• Measurables are critical. It is easy to maintain trust and efficiency in a virtual working environment if you have metrics set for each employee. When you aren’t available for personal supervision, it is natural to feel some apprehension around employee performance. How do you know they are working? How do you know tasks and projects are still being completed on time? Performance metrics keep everyone accountable to company goals and objectives and should reassure you that your staff are still performing.

Setting Up a Virtual Office:

  1. Remote access. Make sure that your company has worked with your IT provider to make remote access to work computers and files available.
  2. Try to make your work area as separate as possible from the rest of the house. This helps to reduce distractions and allows you to be in work mode during your normal working hours.
  3. Maintain your normal schedule. Get up at the same time as usual and dress for work. Although it might be very attractive to stay in your PJs all day, if you do so, your mind stays in rest, not work, mode! This will focus your mindset for work, help you mentally prepare for a regular workday, give you more energy, and of course, makes you look presentable for virtual calls.
  4. Document sharing. If you’re not already on cloud-based file storage, it’s a good time to get up to date with this technology. The last thing any company wants is files stored on local computers, with no access or proper backup protocols. There are secure cloud-based programs for file sharing such as Dropbox, Sync, Google Drive, Microsoft OneDrive, Hightail, Tresorit, Box, Citrix ShareFile, etc.
  5. Schedule everything – block off times in your calendar for every function, action, priority, and task. You won’t have the usual triggers from co-workers and management, so it’s up to you to step up and self-manage.
  6. Take frequent stretch breaks – your home office is less likely to be as ergonomic as your setup at the company office. This also helps to reduce the feeling of cabin fever.
  7. Keep your work area and electronics clean. Use disinfectants on your computer, screen, keyboard, mouse, desktop and especially your cell phone.
  8. Did we mention to wash your hands regularly?

Tips for Virtual Meetings:

  1. Use virtual video tools as much as possible. Engagement is much easier to maintain if you have visual as well as audio signals.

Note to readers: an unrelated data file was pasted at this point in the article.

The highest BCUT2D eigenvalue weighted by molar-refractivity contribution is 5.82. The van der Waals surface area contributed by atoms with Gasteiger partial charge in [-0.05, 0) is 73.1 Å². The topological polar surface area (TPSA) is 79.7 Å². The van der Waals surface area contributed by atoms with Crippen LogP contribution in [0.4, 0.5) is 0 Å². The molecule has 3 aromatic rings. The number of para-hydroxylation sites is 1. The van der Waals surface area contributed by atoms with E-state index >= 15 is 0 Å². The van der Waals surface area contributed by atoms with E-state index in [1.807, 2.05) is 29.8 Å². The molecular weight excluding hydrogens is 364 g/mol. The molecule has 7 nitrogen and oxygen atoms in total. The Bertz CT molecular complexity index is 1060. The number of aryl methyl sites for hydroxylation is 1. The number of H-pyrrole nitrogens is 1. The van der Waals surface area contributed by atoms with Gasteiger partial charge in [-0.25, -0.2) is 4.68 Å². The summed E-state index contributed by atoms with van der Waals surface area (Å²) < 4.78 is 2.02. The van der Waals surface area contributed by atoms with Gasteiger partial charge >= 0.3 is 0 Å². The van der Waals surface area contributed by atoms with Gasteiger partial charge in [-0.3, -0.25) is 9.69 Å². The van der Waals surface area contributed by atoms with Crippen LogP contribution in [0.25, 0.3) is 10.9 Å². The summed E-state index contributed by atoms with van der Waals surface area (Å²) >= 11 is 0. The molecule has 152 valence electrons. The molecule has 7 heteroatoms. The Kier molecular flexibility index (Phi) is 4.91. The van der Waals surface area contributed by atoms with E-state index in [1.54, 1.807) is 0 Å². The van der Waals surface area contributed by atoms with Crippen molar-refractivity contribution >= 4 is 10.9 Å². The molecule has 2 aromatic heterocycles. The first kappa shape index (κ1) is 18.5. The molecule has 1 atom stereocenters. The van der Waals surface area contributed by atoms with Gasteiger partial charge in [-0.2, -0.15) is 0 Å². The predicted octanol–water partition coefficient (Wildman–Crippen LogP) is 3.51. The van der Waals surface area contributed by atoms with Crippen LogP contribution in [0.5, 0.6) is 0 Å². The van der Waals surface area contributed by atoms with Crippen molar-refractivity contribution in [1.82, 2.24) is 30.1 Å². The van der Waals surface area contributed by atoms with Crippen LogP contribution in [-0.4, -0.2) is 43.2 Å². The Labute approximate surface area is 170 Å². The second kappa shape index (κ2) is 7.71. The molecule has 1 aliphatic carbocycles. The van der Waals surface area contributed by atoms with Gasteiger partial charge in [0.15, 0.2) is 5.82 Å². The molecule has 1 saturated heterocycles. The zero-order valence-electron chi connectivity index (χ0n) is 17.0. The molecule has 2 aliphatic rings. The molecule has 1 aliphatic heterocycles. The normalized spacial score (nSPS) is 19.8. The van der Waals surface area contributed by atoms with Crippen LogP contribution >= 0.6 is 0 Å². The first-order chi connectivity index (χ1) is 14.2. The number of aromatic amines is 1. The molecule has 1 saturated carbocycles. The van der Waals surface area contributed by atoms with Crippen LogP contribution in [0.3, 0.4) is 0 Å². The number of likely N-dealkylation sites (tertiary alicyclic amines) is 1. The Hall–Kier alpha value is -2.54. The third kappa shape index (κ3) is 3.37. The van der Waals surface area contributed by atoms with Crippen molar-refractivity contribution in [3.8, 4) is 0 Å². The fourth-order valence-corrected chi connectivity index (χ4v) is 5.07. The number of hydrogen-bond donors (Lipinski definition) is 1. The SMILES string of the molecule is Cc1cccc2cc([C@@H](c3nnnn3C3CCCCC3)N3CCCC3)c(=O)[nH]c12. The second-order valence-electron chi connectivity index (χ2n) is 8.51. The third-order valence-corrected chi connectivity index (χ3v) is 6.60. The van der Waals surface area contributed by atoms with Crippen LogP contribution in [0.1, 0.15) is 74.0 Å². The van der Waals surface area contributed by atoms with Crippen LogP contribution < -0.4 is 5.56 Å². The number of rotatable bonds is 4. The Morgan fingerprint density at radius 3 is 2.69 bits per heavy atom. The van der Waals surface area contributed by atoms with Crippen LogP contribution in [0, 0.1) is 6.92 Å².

2. Schedule meetings in advance and provide a summary agenda PRIOR to the meeting so that participants can properly prepare.
  3. Have everyone turn off their other technologies so that they can be present and attentive.
  4. Talk slower and enunciate more – there is usually a delay on virtual platforms, and they are not as clear as in person.
  5. Take more pauses – give people time to absorb the message and think about questions and input.
  6. Be over-expressive on video (small movements are unperceivable on screen).
  7. Keep everyone engaged by asking questions and prodding for input.
  8. Always have a WHO, WHAT, WHEN (Who is doing What by When) list for action items coming out of the meeting.
  9. Remember to keep all goals SMART (Specific, Measurable, Achievable, Realistic and Time-bound).
  10. Always have a note-taker and send out the meeting minutes afterward.

Nick Thompson
Co-Founder & President of VEA

Nick Thompson is the Co-Founder and President of VEA – a virtual Executive Assistant and Bookkeeping company. VEA specializes in 100% Canadian staff, providing North American business owners and executives with a better way to scale.

Our team understands the complex and diverse job descriptions faced by many of today’s CEOs, presidents, and entrepreneurs. All of our virtual assistants and bookkeepers have multiple years (5+ and most have 10+) of experience in an EA/Bookkeeping role.

Work/Life Balance Resources (Part 5/5)

Work/Life Balance Resources (Part 5/5)

Our past 4 days have hopefully brought you tons of value and a better perspective on what “work/life balance” looks like for you. Here are a few more internal & external resources to help you out because we do not profess to have it all figured out:

Blog Posts: